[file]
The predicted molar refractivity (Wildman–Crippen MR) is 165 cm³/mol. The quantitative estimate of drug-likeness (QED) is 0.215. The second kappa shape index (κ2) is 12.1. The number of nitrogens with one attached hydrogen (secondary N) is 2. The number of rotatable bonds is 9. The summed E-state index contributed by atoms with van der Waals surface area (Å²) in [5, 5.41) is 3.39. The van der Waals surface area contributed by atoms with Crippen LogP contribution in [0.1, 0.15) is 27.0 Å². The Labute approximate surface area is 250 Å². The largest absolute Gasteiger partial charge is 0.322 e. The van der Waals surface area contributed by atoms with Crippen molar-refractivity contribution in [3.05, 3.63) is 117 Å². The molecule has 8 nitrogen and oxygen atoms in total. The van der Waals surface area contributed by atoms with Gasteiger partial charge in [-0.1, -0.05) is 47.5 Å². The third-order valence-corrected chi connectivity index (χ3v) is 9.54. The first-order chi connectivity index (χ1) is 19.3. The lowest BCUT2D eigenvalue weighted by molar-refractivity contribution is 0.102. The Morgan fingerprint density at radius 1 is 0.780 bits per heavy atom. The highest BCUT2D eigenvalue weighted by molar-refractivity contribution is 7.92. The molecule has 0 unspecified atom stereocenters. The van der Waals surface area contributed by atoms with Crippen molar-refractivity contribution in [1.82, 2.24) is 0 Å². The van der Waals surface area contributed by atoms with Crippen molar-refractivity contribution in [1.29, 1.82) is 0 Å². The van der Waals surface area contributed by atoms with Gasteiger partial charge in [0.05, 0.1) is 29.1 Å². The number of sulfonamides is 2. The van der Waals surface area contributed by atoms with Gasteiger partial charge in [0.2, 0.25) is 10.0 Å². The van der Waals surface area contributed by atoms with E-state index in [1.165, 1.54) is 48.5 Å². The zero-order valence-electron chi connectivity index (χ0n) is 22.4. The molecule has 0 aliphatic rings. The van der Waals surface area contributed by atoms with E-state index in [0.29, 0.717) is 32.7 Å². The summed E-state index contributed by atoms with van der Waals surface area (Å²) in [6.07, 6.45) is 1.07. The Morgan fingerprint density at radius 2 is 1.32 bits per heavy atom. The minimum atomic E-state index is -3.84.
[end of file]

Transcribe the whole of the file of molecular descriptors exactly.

The predicted molar refractivity (Wildman–Crippen MR) is 165 cm³/mol. The quantitative estimate of drug-likeness (QED) is 0.215. The second kappa shape index (κ2) is 12.1. The number of nitrogens with one attached hydrogen (secondary N) is 2. The number of rotatable bonds is 9. The summed E-state index contributed by atoms with van der Waals surface area (Å²) in [5, 5.41) is 3.39. The van der Waals surface area contributed by atoms with Crippen LogP contribution in [0.1, 0.15) is 27.0 Å². The Labute approximate surface area is 250 Å². The largest absolute Gasteiger partial charge is 0.322 e. The van der Waals surface area contributed by atoms with Crippen molar-refractivity contribution in [3.05, 3.63) is 117 Å². The molecule has 8 nitrogen and oxygen atoms in total. The van der Waals surface area contributed by atoms with Gasteiger partial charge in [-0.1, -0.05) is 47.5 Å². The third-order valence-corrected chi connectivity index (χ3v) is 9.54. The first-order chi connectivity index (χ1) is 19.3. The lowest BCUT2D eigenvalue weighted by molar-refractivity contribution is 0.102. The Morgan fingerprint density at radius 1 is 0.780 bits per heavy atom. The highest BCUT2D eigenvalue weighted by molar-refractivity contribution is 7.92. The molecule has 0 unspecified atom stereocenters. The van der Waals surface area contributed by atoms with Crippen molar-refractivity contribution in [1.82, 2.24) is 0 Å². The van der Waals surface area contributed by atoms with Crippen molar-refractivity contribution in [1.29, 1.82) is 0 Å². The van der Waals surface area contributed by atoms with Gasteiger partial charge in [0.05, 0.1) is 29.1 Å². The number of sulfonamides is 2. The van der Waals surface area contributed by atoms with Gasteiger partial charge in [0.2, 0.25) is 10.0 Å². The van der Waals surface area contributed by atoms with E-state index in [1.165, 1.54) is 48.5 Å². The zero-order valence-electron chi connectivity index (χ0n) is 22.4. The molecule has 0 aliphatic rings. The van der Waals surface area contributed by atoms with E-state index in [0.29, 0.717) is 32.7 Å². The summed E-state index contributed by atoms with van der Waals surface area (Å²) in [6.07, 6.45) is 1.07. The Morgan fingerprint density at radius 2 is 1.32 bits per heavy atom. The minimum atomic E-state index is -3.84.